First a symbol of Genoese strength against the “rebel Sanremese“, then a stronghold defending against the invasions by sea, it then became a barracks, a city prison and finally the city’s main museum. In its almost 270 years of life, Forte di Santa Tecla has undoubtedly played a leading role in local history, changing its “skin” several times, but always remaining one of the city’s symbols. “Dominating” of the old port, it is one of the few remaining examples of 18th-century Ligurian military architecture. The building had 16 pieces of artillery, arranged on front bastions and another 5 smaller ones on the rear bastion. It was built by the Republic of Genoa after the popular uprising of the people of San Remo in 1753. During the Napoleonic period, the Fort played its defensive and protective role on the coast. After 1815, when Liguria became part of the Kingdom of Sardinia, it was used as barracks and from 1864 to 1997 as the city prison. After the important work carried out by the Superintendency of Architectural Heritage, in 2016 the Fort of Santa Tecla was returned to the city, becoming a venue for exhibitions and cultural events.

San Siro Co-cathedral

The Co-cathedral of San Siro is the oldest religious building in the city. The façade, a marvellous example of late Romanesque style, has returned to its former glory thanks to a major restoration project. The co-cathedral is one of Sanremo’s citizens’ most beloved symbols: over the centuries and in difficult times they have often gathered in its naves. It is said that in August 1543, on the eve of a battle with the Saracens, the black crucifix, which still located on the altar, lit up, “predicting” victory against the invaders. The battle went down in history as the “Battle of Parà”.

Madonna della Costa

When visiting Sanremo, you should not miss the magnificent view from the sanctuary of the Madonna della Costa, which overlooks La Pigna, our historic centre, from the hill. Its position allows you to see the city of flowers in all its beauty and to enjoy a unique view. The present structure (built on the site of a previous Marian chapel) was constructed in 1630. The façade is a wonderful example of Baroque style. The large churchyard has a characteristic mosaic pavement, in typical Ligurian style. According to the tradition, the Sanctuary recalls how the people of Sanremo celebrated the “feast of chains” by dragging chains up to the Sanctuary to celebrate the liberation from the Dorias of 1361.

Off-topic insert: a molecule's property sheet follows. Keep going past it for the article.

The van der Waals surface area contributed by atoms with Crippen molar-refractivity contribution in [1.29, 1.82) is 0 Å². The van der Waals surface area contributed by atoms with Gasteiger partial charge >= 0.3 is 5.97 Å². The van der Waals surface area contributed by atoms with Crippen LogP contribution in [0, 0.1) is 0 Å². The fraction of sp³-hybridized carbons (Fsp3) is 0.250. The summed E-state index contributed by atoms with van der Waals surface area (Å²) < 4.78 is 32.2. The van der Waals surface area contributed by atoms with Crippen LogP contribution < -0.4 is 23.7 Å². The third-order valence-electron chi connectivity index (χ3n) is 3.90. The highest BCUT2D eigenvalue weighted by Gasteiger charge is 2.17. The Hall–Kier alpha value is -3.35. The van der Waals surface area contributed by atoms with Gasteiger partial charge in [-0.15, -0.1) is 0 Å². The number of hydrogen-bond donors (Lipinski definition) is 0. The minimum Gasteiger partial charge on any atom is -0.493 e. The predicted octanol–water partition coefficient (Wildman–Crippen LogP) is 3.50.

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The Russian Church

During your stay in Sanremo, don’t forget to visit the Russian Church. Located a few steps away from the Casino and the beaches, it was built to meet the needs of the many Russian tourists who used to live in Sanremo at the beginning of the 20th century. The symbol of the building are the magnificent five bulbous domes (recently returned to their original splendour after a careful restoration) that majestically dominate the Promenade “Imperatrice” dedicated to Tsarina Maria Aleksandrovna. The church still belongs to the Western European Diocese of the Orthodox Church and is open to the public.

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Villa Ormond

Villa Ormond is one of Sanremo’s most elegant and historically rich residences. Built at the end of the XIX century by the homonymous Swiss businessman, from a design by architect Emile Reverdin, the spacious rooms, with their polychrome coffered ceilings, have hosted the elite of the European aristocracy, such as the Princes of Prussia, the Duke of Aosta and Empress Elisabeth of Austria. But the real jewel in the crown is the park, where exotic and rare plants have found a home, and you can admire a traditional Japanese garden. In 1930, the villa was purchased by the municipality and the park “given” to the citizens. Today, Villa Ormond (home to the International Institute of Humanitarian Law) is the perfect venue for events.

Villa Nobel